Index Month / Year to Date
Dow Jones +0.94% / +4.23%
S&P 500 +0.25% / +3.77%
NASDAQ -2.05% / -2.63%
10yr Treasury +3.62% / 1.47% current yield
This last week of June has given the New World Order the first real road block in decades. As the Brit’s took to the polling booth to vote for the ability to determine their own future, the markets became spooked and volatile. Many of the markets quickly recovered the early losses, but the British Sterling Pound has taken a 10% loss to rest at 1.33 per U.S. Dollar, which the Sterling hasn’t seen since 1985. This global volatility has been pushing investors into U.S. government and U.S. Corporate debt. The 10yr U.S. Treasury note has dropped in yield to 1.47%. While we don’t believe the Federal Reserve can increase short-term rates anytime in the near future, it does make it quite a burden to find bonds with a decent yield for investment purposes. We are pleased with the returns for the first half of 2016, but we are never satisfied and will continue searching for income opportunities. The main caveat for markets in the U.S. is that other European Union countries could follow the path of the British and potentially unravel the EU and their currency. Then we would see large amounts of investment capital fleeing into the U.S., forcing rates and yields even lower for U.S. investors.
We can’t complain too much about yields here in the U.S. because they are still positive. The Germans and the Japanese have negative rates on their 10yr government debt, meaning you actually have to pay someone to take your money for 10 years. In other words, there is so much paper money and so little confidence in global growth that investors in those countries are willing to “lock-in” small losses as opposed to taking on any investment risk that has an unknown outcome. This doesn’t speak well for the future expectations of financial markets. This tells us that, in the future, there will probably be an opportunity for investors with the ability and willingness to take risk and dip their toe in the water for a decent return on their capital. It will take a major shakeout in the markets before this opportunity arises.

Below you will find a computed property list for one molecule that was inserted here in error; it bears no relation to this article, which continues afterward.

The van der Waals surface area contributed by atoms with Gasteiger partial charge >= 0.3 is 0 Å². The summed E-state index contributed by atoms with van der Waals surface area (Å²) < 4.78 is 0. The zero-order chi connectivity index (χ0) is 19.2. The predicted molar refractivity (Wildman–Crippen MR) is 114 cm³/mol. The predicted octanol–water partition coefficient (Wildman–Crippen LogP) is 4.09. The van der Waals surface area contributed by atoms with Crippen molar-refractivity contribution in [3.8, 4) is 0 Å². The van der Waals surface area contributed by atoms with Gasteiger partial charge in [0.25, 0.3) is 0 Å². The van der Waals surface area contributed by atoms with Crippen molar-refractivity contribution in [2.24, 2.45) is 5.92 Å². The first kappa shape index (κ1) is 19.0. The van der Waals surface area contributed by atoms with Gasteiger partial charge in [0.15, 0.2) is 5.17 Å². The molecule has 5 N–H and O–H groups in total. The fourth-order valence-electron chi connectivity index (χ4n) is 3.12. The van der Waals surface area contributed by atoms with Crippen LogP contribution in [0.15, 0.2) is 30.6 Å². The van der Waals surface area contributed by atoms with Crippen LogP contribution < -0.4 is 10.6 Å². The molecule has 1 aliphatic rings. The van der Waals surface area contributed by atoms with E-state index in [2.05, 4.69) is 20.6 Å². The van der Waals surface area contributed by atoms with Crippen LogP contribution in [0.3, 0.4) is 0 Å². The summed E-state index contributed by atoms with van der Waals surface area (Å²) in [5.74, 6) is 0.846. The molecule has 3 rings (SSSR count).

The yield curve has become a little flatter during the month of June. As we’ve stated before, the shape of the yield curve is a fairly decent predictor of recessions, and the yield spread between the 2yr U.S. Treasury bills and the 10yr U.S. Treasury note has gotten slightly narrower. If the Federal Reserve did decide to increase short-term interest rates, the yield curve would flatten, and we could see growth in the economy slow, dramatically pushing the economy into a recession. However, if U.S. consumers continue to tighten their belts and spend a little less each month, it doesn’t really matter what the Federal Reserve does because we could go into a recession regardless, but we’re not quite at that point yet.
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